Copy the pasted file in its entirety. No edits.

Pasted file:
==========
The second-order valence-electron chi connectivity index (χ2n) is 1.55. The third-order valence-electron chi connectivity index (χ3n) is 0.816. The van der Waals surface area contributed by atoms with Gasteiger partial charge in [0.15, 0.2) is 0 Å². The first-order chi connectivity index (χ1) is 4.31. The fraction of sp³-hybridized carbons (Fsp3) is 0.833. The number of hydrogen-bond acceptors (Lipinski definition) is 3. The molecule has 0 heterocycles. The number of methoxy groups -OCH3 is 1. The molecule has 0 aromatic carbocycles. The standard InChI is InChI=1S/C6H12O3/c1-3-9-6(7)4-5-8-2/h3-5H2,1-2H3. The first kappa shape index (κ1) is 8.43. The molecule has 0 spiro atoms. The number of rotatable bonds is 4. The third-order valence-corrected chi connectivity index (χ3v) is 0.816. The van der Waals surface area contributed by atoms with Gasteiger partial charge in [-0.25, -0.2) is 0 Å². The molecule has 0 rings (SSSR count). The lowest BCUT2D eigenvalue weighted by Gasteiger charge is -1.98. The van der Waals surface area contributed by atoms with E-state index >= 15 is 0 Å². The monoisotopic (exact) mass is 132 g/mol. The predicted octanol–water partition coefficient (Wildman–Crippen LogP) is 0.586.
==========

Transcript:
The second-order valence-electron chi connectivity index (χ2n) is 1.55. The third-order valence-electron chi connectivity index (χ3n) is 0.816. The van der Waals surface area contributed by atoms with Gasteiger partial charge in [0.15, 0.2) is 0 Å². The first-order chi connectivity index (χ1) is 4.31. The fraction of sp³-hybridized carbons (Fsp3) is 0.833. The number of hydrogen-bond acceptors (Lipinski definition) is 3. The molecule has 0 heterocycles. The number of methoxy groups -OCH3 is 1. The molecule has 0 aromatic carbocycles. The standard InChI is InChI=1S/C6H12O3/c1-3-9-6(7)4-5-8-2/h3-5H2,1-2H3. The first kappa shape index (κ1) is 8.43. The molecule has 0 spiro atoms. The number of rotatable bonds is 4. The third-order valence-corrected chi connectivity index (χ3v) is 0.816. The van der Waals surface area contributed by atoms with Gasteiger partial charge in [-0.25, -0.2) is 0 Å². The molecule has 0 rings (SSSR count). The lowest BCUT2D eigenvalue weighted by Gasteiger charge is -1.98. The van der Waals surface area contributed by atoms with E-state index >= 15 is 0 Å². The monoisotopic (exact) mass is 132 g/mol. The predicted octanol–water partition coefficient (Wildman–Crippen LogP) is 0.586.